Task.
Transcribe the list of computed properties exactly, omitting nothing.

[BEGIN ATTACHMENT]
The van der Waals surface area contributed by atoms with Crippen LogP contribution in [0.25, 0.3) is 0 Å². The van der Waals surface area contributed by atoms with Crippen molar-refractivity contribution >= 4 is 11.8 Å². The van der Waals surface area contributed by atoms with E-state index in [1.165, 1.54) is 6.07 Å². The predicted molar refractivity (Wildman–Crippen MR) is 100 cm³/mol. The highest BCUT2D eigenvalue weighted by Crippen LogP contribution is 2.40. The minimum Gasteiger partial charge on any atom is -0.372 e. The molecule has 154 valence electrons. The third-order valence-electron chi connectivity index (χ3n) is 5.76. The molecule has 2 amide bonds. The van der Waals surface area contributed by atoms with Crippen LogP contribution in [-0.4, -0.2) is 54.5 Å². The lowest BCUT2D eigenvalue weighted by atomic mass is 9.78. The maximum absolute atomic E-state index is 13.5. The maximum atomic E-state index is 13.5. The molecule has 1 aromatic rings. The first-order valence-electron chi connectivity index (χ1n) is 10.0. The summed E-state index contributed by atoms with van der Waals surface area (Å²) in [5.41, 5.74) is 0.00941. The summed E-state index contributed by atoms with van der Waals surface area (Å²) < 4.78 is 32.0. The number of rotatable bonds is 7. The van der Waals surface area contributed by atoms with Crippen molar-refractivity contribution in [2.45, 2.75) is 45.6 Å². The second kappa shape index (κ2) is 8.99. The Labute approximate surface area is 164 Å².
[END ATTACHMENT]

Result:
The van der Waals surface area contributed by atoms with Crippen LogP contribution in [0.25, 0.3) is 0 Å². The van der Waals surface area contributed by atoms with Crippen molar-refractivity contribution >= 4 is 11.8 Å². The van der Waals surface area contributed by atoms with E-state index in [1.165, 1.54) is 6.07 Å². The predicted molar refractivity (Wildman–Crippen MR) is 100 cm³/mol. The highest BCUT2D eigenvalue weighted by Crippen LogP contribution is 2.40. The minimum Gasteiger partial charge on any atom is -0.372 e. The molecule has 154 valence electrons. The third-order valence-electron chi connectivity index (χ3n) is 5.76. The molecule has 2 amide bonds. The van der Waals surface area contributed by atoms with Crippen LogP contribution in [-0.4, -0.2) is 54.5 Å². The lowest BCUT2D eigenvalue weighted by atomic mass is 9.78. The maximum absolute atomic E-state index is 13.5. The maximum atomic E-state index is 13.5. The molecule has 1 aromatic rings. The first-order valence-electron chi connectivity index (χ1n) is 10.0. The summed E-state index contributed by atoms with van der Waals surface area (Å²) in [5.41, 5.74) is 0.00941. The summed E-state index contributed by atoms with van der Waals surface area (Å²) < 4.78 is 32.0. The number of rotatable bonds is 7. The van der Waals surface area contributed by atoms with Crippen molar-refractivity contribution in [2.45, 2.75) is 45.6 Å². The second kappa shape index (κ2) is 8.99. The Labute approximate surface area is 164 Å².